Win: Television Show
At this point, Carl in the show is a mere shadow of the character he is based off of. TV Carl is an annoyance at best, and at worst he’s the cause of whatever crisis the characters are currently facing. In the comics, Carl’s role as Rick’s son makes him a focal point for a lot of storylines and he’s quickly forced to become a dynamic character. As the show progresses and TV Carl has to grow up, this might change, but for now…
Win: The Comics
My initial reaction to TV Shane… yum! There was something about him, with his shaggy hair and puppy dog eyes, that made him an early favorite of mine. Obviously, that was destroyed when he started taking the crazy pills. This man had a wonderfully written downward spiral that played a big role in shaping Season 2 of the show. Comic Shane is nothing more than a minor plot device and is killed off early. No contest.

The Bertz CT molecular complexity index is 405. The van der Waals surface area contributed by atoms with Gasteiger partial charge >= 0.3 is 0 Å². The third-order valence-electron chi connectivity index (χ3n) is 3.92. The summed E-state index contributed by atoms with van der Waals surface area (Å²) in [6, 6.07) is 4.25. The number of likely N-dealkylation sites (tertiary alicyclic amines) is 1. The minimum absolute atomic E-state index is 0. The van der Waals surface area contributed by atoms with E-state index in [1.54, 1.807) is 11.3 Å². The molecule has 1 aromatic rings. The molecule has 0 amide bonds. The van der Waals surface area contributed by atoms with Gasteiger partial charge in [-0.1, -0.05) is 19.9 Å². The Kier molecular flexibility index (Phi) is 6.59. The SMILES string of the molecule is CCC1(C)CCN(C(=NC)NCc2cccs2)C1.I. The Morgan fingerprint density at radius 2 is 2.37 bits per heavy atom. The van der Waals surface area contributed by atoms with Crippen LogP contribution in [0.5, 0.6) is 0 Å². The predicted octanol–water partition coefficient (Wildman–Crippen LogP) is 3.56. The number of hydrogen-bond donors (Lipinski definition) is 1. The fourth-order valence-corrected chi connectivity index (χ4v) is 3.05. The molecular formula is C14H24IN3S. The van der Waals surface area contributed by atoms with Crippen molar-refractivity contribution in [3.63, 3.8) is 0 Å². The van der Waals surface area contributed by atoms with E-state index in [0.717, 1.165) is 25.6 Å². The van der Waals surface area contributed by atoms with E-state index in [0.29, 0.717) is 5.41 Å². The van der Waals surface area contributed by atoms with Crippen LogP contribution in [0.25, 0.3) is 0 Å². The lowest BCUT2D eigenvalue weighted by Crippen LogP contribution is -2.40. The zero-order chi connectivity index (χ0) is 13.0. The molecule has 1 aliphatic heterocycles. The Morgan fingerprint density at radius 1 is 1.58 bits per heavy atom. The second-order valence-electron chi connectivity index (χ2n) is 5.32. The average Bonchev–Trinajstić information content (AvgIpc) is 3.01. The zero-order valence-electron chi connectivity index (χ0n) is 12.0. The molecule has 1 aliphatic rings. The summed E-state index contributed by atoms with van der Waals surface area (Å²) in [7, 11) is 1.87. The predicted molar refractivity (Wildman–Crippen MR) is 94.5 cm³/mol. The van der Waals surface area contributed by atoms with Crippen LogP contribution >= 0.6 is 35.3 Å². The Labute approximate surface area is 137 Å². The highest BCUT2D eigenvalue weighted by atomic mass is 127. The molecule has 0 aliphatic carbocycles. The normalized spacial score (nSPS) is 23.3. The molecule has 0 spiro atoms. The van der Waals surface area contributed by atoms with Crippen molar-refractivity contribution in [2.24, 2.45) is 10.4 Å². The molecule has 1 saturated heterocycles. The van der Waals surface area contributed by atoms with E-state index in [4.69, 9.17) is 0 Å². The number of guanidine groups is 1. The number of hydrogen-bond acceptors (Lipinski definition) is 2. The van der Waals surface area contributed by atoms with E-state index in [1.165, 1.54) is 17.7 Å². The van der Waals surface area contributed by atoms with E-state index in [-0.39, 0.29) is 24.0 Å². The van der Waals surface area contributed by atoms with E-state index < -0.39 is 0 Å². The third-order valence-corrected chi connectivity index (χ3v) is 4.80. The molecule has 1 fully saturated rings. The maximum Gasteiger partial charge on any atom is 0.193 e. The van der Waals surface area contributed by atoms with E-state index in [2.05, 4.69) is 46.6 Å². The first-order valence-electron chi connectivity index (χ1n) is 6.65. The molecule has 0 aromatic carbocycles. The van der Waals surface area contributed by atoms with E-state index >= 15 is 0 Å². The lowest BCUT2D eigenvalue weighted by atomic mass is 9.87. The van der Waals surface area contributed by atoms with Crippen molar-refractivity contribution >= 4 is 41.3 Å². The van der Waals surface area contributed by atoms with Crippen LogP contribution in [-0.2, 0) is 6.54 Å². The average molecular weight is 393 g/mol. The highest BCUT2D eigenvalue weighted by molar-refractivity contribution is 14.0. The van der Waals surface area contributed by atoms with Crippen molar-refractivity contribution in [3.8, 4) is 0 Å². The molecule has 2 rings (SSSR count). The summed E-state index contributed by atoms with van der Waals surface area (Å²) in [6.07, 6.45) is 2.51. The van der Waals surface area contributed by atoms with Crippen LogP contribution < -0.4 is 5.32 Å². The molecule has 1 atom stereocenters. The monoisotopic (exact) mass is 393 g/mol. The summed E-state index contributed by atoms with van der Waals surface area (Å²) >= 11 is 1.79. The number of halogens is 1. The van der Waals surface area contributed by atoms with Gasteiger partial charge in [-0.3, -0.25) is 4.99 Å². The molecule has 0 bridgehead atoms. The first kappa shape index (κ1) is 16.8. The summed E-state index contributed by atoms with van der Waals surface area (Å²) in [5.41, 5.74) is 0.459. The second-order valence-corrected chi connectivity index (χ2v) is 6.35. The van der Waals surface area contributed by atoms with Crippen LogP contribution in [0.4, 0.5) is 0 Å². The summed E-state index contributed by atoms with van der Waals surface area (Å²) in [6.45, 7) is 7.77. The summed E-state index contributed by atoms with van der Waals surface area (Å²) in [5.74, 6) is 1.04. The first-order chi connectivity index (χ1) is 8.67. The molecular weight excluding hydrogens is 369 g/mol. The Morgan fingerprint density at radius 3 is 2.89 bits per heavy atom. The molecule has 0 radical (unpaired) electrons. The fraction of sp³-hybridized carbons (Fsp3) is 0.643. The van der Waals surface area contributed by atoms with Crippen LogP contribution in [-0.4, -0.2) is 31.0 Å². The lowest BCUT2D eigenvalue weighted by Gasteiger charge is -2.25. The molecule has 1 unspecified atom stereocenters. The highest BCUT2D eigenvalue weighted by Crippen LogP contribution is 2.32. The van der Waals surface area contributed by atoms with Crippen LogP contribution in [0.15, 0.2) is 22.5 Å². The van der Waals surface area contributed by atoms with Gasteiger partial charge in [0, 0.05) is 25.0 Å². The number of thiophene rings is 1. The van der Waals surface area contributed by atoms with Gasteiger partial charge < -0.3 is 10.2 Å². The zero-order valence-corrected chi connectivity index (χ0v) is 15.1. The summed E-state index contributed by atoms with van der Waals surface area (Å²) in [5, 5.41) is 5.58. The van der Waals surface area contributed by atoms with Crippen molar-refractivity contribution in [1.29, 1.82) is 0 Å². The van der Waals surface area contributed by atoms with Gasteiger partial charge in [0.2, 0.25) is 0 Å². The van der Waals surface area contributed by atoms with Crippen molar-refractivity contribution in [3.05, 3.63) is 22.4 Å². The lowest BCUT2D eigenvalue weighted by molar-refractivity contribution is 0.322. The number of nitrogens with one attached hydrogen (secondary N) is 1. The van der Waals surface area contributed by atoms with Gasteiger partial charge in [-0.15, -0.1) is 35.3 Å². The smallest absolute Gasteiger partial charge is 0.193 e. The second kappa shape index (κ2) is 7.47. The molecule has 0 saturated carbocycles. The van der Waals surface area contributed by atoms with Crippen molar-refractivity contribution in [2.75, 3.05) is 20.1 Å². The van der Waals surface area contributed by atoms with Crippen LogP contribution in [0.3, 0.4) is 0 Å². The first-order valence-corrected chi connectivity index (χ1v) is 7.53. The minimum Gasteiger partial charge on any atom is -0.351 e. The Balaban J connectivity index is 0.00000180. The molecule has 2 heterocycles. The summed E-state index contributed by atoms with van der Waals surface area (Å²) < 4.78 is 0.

Win: Television Show
Overall, the characters in the comics are significantly better realized and fleshed out. In part, this is because they’ve been around longer – Vol. 17 of the comic, encompassing issues #97-102, is due out in December – but in too many cases good characters are just utilized badly in the small screen adaptation. TV T-Dog (IronE Singleton; yes, “IronE”) is a poor substitute for Comic Tyrese, and I’m not even entirely sure why that change was made. Dale on the television show is also drastically different from the character he was created from. I like TV Dale but he’s not someone you admire so much as tolerate. In watching the show before reading the comics, I have to say I’m glad that there was never a romantic element to the Dale-Andrea relationship onscreen. They just aren’t the same people and it would have been all kinds of ick.